This new research from bit.ly diagrams when tweets with links get the most traffic/clicks (Times are EST). The darker the color, the more traffic on average links posted during that hour received:
INTERPRETATION: Posts between 1-3pm Monday-Thursday get the high click counts. So stick to afternoons earlier in the week to get the most traffic from your links.
However, Twitter is actually busier a little before these times, so posting earlier might get you more retweets, favs or visibility. This next chart works the same way, except that the darker the color of the square, the higher the total number of clicks on Bitly links coming from Twitter were overall:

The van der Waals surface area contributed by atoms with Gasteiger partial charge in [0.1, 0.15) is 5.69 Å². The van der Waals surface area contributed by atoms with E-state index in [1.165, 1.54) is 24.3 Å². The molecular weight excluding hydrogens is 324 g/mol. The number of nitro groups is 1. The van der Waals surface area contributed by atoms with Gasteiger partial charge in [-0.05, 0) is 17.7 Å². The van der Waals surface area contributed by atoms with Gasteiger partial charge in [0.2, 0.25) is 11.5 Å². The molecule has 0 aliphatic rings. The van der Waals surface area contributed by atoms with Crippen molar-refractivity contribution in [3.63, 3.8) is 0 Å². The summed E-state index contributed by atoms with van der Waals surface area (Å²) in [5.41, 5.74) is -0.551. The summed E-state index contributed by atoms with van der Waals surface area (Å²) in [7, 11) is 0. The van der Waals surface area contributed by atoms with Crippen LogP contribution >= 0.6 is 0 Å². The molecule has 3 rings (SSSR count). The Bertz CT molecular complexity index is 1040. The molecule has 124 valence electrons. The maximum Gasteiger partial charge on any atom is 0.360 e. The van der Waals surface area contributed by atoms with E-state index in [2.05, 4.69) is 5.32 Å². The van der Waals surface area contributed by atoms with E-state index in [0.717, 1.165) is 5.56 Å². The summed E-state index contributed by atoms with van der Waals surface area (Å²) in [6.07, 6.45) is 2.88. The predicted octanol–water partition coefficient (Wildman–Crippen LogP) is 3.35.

INTERPRETATION: High activity starts about two hours earlier. Bit.ly also did similar calculations for Facebook and tumblr, which you can read about on their blog. (HT to @hmason for drawing our attention to bit.ly’s research.)
Here is an infographic of bit.ly’s information from Raka Creative:
- Looking for the other infographic? Click here or scroll to bottom of post.
- You might also want to read “What makes a tweet great?” a deeper exploration of RCEF factors, and this great explanation of not being fooled by your social media data.
- (C)licks on their links
- (E)ngagement, comments or replies
When do people have time to check Twitter?
Most people start by trying to tweet when they think people might be on a break from work, such as by tweeting at 9:00 am PST, because that it is:
- The beginning of the work day in the West coast of North America (Los Angeles, San Francisco, Seattle, Vancouver, etc)
- Lunchtime (12:00 pm EST) on the East coast (New York, Philadelphia, Boston, etc.)
- The end of the work day in London (5:00 pm GMT)
- Still before bedtime for many in India (10:30 PM IST)